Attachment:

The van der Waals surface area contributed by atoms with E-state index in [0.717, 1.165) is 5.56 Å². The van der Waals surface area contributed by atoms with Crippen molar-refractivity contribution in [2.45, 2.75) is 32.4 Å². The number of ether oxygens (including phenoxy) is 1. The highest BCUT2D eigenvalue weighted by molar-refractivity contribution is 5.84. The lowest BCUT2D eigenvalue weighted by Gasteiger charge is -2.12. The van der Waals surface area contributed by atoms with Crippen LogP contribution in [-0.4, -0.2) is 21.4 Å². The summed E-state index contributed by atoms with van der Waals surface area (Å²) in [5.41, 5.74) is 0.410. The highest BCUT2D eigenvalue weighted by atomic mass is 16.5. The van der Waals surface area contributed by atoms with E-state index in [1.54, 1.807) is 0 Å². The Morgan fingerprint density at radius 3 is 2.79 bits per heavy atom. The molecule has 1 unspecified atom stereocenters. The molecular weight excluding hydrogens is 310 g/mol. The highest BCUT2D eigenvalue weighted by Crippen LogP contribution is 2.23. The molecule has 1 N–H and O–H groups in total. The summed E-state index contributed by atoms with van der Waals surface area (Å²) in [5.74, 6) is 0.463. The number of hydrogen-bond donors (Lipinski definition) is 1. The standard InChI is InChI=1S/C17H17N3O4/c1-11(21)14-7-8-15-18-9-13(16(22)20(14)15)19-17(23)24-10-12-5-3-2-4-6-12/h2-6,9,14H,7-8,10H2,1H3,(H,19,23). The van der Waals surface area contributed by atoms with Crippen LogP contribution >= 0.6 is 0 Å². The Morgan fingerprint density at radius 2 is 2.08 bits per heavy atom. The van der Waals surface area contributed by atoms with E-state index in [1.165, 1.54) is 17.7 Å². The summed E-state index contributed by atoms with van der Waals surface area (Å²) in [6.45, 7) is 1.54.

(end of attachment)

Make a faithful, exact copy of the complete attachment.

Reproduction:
The van der Waals surface area contributed by atoms with E-state index in [0.717, 1.165) is 5.56 Å². The van der Waals surface area contributed by atoms with Crippen molar-refractivity contribution in [2.45, 2.75) is 32.4 Å². The number of ether oxygens (including phenoxy) is 1. The highest BCUT2D eigenvalue weighted by molar-refractivity contribution is 5.84. The lowest BCUT2D eigenvalue weighted by Gasteiger charge is -2.12. The van der Waals surface area contributed by atoms with Crippen LogP contribution in [-0.4, -0.2) is 21.4 Å². The summed E-state index contributed by atoms with van der Waals surface area (Å²) in [5.41, 5.74) is 0.410. The highest BCUT2D eigenvalue weighted by atomic mass is 16.5. The van der Waals surface area contributed by atoms with E-state index in [1.54, 1.807) is 0 Å². The Morgan fingerprint density at radius 3 is 2.79 bits per heavy atom. The molecule has 1 unspecified atom stereocenters. The molecular weight excluding hydrogens is 310 g/mol. The highest BCUT2D eigenvalue weighted by Crippen LogP contribution is 2.23. The molecule has 1 N–H and O–H groups in total. The summed E-state index contributed by atoms with van der Waals surface area (Å²) in [5.74, 6) is 0.463. The number of hydrogen-bond donors (Lipinski definition) is 1. The standard InChI is InChI=1S/C17H17N3O4/c1-11(21)14-7-8-15-18-9-13(16(22)20(14)15)19-17(23)24-10-12-5-3-2-4-6-12/h2-6,9,14H,7-8,10H2,1H3,(H,19,23). The van der Waals surface area contributed by atoms with Crippen LogP contribution >= 0.6 is 0 Å². The Morgan fingerprint density at radius 2 is 2.08 bits per heavy atom. The van der Waals surface area contributed by atoms with E-state index in [1.165, 1.54) is 17.7 Å². The summed E-state index contributed by atoms with van der Waals surface area (Å²) in [6.45, 7) is 1.54.